Investigators see a potential new approach to therapeutic development for C diff.
A team of Mass General Brigham investigators identified metabolic strategies used by Clostridioides difficile to rapidly colonize the gut. With this discovery, the investigators believe they have identified new targets for small molecule drugs to counter C difficile colonization and infection in the gut and thus provide a new approach to rapidly define microbial metabolism for other applications, including antibiotic development and the production of economically and therapeutically important metabolites.
“Investigating real-time metabolism in microorganisms that only grow in environments lacking oxygen had been considered impossible,” co-corresponding author Lynn Bry, MD, PhD, director of the Massachusetts Host-Microbiome Center, associate medical director in Pathology at BWH, and an associate professor of Pathology at Harvard Medical School said in a statement. “Here, we’ve shown it can be done to combat C difficile infections —and with findings applicable to clinical medicine.”
C diff is an obligately anaerobic species of bacteria, which means it does not replicate in the presence of oxygen gas. C difficile causes infections by releasing toxins that allow the pathogen to obtain nutrients from damaged gut tissues. Understanding how C diff metabolizes nutrients while colonizing the gut could inform new approaches to prevent and treat infections.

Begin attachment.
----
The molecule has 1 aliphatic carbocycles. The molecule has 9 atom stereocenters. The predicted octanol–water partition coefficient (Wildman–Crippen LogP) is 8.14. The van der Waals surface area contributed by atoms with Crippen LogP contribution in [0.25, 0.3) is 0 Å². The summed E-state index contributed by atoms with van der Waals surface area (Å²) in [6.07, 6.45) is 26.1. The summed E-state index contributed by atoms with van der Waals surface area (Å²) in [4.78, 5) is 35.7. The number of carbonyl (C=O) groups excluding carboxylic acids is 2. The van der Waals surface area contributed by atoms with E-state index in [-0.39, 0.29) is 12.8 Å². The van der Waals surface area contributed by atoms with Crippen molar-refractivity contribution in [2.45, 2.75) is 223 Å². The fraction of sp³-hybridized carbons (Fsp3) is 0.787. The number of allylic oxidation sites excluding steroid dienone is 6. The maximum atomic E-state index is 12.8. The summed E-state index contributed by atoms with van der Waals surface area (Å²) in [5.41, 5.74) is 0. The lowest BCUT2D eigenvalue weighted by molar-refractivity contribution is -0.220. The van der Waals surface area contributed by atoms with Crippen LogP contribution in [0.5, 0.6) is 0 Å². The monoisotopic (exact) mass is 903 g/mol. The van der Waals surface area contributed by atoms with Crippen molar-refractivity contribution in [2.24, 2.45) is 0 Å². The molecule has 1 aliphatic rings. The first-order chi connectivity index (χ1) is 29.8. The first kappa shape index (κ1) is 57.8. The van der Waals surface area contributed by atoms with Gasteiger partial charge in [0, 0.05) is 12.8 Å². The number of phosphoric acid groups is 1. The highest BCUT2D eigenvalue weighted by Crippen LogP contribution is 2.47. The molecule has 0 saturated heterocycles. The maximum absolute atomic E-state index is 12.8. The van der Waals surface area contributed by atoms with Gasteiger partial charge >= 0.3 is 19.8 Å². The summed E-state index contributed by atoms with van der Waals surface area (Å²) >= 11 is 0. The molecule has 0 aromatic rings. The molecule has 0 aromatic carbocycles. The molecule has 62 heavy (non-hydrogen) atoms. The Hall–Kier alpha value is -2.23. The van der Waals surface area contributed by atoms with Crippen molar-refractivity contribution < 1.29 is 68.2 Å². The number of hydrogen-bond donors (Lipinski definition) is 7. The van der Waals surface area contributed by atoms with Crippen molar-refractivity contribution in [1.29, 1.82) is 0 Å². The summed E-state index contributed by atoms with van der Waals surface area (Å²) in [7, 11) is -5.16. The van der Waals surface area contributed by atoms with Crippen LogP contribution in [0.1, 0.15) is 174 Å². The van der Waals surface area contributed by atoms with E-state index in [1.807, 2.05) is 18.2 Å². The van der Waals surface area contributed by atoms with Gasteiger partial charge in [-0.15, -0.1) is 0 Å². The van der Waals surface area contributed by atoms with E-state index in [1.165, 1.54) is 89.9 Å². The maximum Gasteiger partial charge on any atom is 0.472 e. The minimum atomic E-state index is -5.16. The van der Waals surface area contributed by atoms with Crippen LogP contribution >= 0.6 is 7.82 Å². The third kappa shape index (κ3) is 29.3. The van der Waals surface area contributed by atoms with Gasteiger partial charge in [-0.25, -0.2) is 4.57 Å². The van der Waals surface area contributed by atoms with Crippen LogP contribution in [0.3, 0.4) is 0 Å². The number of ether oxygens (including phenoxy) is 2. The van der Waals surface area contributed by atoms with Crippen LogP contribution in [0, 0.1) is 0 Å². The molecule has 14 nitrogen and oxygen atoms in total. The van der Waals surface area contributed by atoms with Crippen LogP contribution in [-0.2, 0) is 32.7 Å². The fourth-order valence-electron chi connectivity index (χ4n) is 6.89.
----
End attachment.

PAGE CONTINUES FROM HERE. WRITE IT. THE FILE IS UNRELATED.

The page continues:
The investigators used a technology called high-resolution magic angle spinning nuclear magnetic resonance spectroscopy to study real-time metabolism in living cells under anaerobic conditions. The team incorporated computational predictions to detect metabolic shifts in C difficile as nutrient availability decreased, and then developed an approach to simultaneously track carbon and nitrogen flow through anaerobe metabolism. The researchers identified how C difficile jump-starts its metabolism by fermenting amino acids before engaging pathways to ferment simple sugars such as glucose. They found that critical pathways converged on a metabolic integration point to produce the amino acid alanine to efficiently drive bacterial growth.
"Understanding its metabolic mechanisms at a cellular level may be useful for preventing and treating infections,” co–senior author Leo L. Cheng, PhD, an associate biophysicist in Pathology and Radiology at MGH and an associate professor of Radiology at Harvard Medical School, said in a statement.